Brandon Cobb – Making new games for old consoles – Interview

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As you may have noticed, we are slowly bringing our retro section back to life, albeit with new titles for retro consoles. It seems that these old devices are not written off just yet, not only for collectors, but also for those who occasionally want to see a new release on these machines. We are slowly expanding our review base with both homebrew titles and perhaps a few ROM-hacks in the future. That being said, first we had a little chat with Brandon Cobb, the man behind Super Fighter Team, a company that develops new games for old platforms.


Super Fighter Team

Could you give us a short introduction about yourself, and your company?

I’m a 34-year-old who’s never grown up. I’m an entrepreneur, a sarcasm addict, a wine lover and a DPRK enthusiast.

Super Fighter Team is the manifestation of my passion for retro video games. We make new games for old consoles. And they’re pretty good.

Are you an avid retro-collector?

In my teens, I collected retro computers. In my early twenties, I collected 16-bit consoles and, for some reason, absolutely atrocious handhelds like the Supervision and Gamate. (The theme from “Witty Cat” still haunts a friend of mine to this very day.)

But I’ve since sold most of it off. I ended up keeping my complete Super A’can collection, though that’s probably just because I’m a glutton for punishment. And I like to collect ISA sound cards for the PC so I can listen to music from DOS games in many different ways, each unique.

What is your favorite retro console?

Sega-frickin’-Genesis. (Err… Mega Drive.) I mean, c’mon, it’s got both blast processing and DJ Boy! Seriously though, the Genesis was the cool kid in town. And it’s the system I always come back to, again and again, for console gaming goodness. I’ve had the rest, but I stick with the best. Genesis does.

Also … *gasp* … I’m a 32x lover. Fancy that.

But, you know, my favorite platform for gaming has always been, and ever shall remain, the PC. DOS games are where it all started for me, and they’re still my favorites after all these years. They helped shape my destiny, after all, and for that I shall be forever grateful.

Do you still game a lot yourself?

Sure, but these days it’s mostly just to enjoy games as art. All the quality assurance testing I do for Super Fighter Team has kind of ruined me on actually playing video games for fun. I just end up looking for bugs and other developer shortcomings.

If so is it solely retro, or also modern games?

Oh it’s retro all the way, baby. The “newest” console I own is the original Xbox, but even that was only so I could play system link Halo 2 matches with my buddies. Since we stopped doing that several years ago, the Xbox has just been collecting dust in the closet since.

When did you decide to start creating ‘new’ old games?

I had always wanted to. As a kid I did little graphic hacks and (bad) new level designs for Wolfenstein 3d, among other piddly things.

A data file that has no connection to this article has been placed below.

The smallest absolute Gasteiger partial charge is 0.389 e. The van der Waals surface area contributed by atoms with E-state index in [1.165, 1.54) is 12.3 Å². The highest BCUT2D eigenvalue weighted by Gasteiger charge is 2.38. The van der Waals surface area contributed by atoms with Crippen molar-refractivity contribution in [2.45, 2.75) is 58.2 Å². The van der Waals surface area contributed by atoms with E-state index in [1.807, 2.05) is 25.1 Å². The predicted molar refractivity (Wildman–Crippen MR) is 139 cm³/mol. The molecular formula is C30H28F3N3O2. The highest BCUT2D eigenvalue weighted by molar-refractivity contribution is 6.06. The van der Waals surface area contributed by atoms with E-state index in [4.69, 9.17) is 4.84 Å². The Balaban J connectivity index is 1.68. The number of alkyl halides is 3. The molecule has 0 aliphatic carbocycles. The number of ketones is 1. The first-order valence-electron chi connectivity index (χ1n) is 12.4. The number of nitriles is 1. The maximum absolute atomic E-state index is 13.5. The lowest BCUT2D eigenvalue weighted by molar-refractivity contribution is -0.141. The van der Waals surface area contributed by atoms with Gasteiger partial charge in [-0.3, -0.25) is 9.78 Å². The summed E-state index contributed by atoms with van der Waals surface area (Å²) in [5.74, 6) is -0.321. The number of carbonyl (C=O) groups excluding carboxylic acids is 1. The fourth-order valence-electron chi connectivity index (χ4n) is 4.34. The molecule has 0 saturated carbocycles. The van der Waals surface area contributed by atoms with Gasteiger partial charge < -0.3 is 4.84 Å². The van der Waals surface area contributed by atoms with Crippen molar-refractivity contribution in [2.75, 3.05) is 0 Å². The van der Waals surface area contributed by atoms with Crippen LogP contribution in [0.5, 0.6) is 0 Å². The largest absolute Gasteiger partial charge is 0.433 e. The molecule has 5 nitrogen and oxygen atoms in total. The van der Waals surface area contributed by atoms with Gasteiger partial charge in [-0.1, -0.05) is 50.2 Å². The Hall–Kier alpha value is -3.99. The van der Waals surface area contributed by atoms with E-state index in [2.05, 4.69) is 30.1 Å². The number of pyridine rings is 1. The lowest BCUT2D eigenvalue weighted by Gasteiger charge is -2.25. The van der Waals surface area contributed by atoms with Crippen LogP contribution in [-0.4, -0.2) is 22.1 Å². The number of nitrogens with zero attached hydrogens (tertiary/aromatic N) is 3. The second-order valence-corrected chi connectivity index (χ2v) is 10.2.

Later, I was working with hobbyists to put together simple little console “demos” to advertise Super Fighter: anything, to bring attention to my favorite fighting game.

It all culminated in me designing and producing Super Fighter Block Battle, which started on the Game Boy Advance but ended up only being finished and released for the Nokia N-Gage [!] and its Symbian-based brethren. That experience gave me confidence that I could finally get into the market and start making all the things happen that I’d dreamed of for so long.

How do you decide which game is next?

I flip a coin. *smirk*

Nah, it’s actually a lot simpler than that. I just experience the game for a bit, and see if it grabs me. Once I’m hooked, truly knocked on my ass by the quality of a game, that’s when I know it’s something worthy of having our name put on it.

Does it take long to produce these games?

Depends on the complexity of the game, and what we have to do to prepare it for the market. Bug hunting, fixing and testing is the biggest time sucker. It’ll drive you crazy, especially if you’re a perfectionist like yours truly.

Isn’t it costly to create physical cartridge based games?


What would you like to achieve with your company?

We’ve already achieved far more than I ever could have imagined. Just the fact that we finished up and shipped Beggar Prince — our first commercial game back in 2006 — was a huge accomplishment. We had endured such a troubled production process that towards the end even I was starting to have doubts the product would ever hit the market. But we did it. And people really loved it. All the headaches and long nights were well worth it.

Thanks to Super Fighter Team, I have accomplished professional and personal goals that might have otherwise gone unfulfilled forever. It’s been one hell of a ride. That’s just more reason for me to try and inspire people to follow their own dreams. Don’t ignore them, let them languish… and certainly don’t let anyone else discourage you from exercising your passion. Do what you love, and do it well. And there’s no telling how far it may take you.

Any future plans that you’d like to share with us? Or perhaps lift the veil of some of the titles your trusty clients can expect?

One of the things is, we need a new website. So I’m designing one from scratch, and that’ll be put online… when it’s done. 🙂

For seconds, we’ve been hard at work on an updated and enhanced version of Tough Guy, a PC fighting game originally released for DOS in 1996 by my friends at Panda Entertainment. That’s coming along swimmingly, and it’s going to be an incredible improvement over the original. Fans have wanted to see this for a long time and soon, they’ll be rewarded.


Stay tuned for our reviews for Magic Girl and Cascade in the coming weeks.

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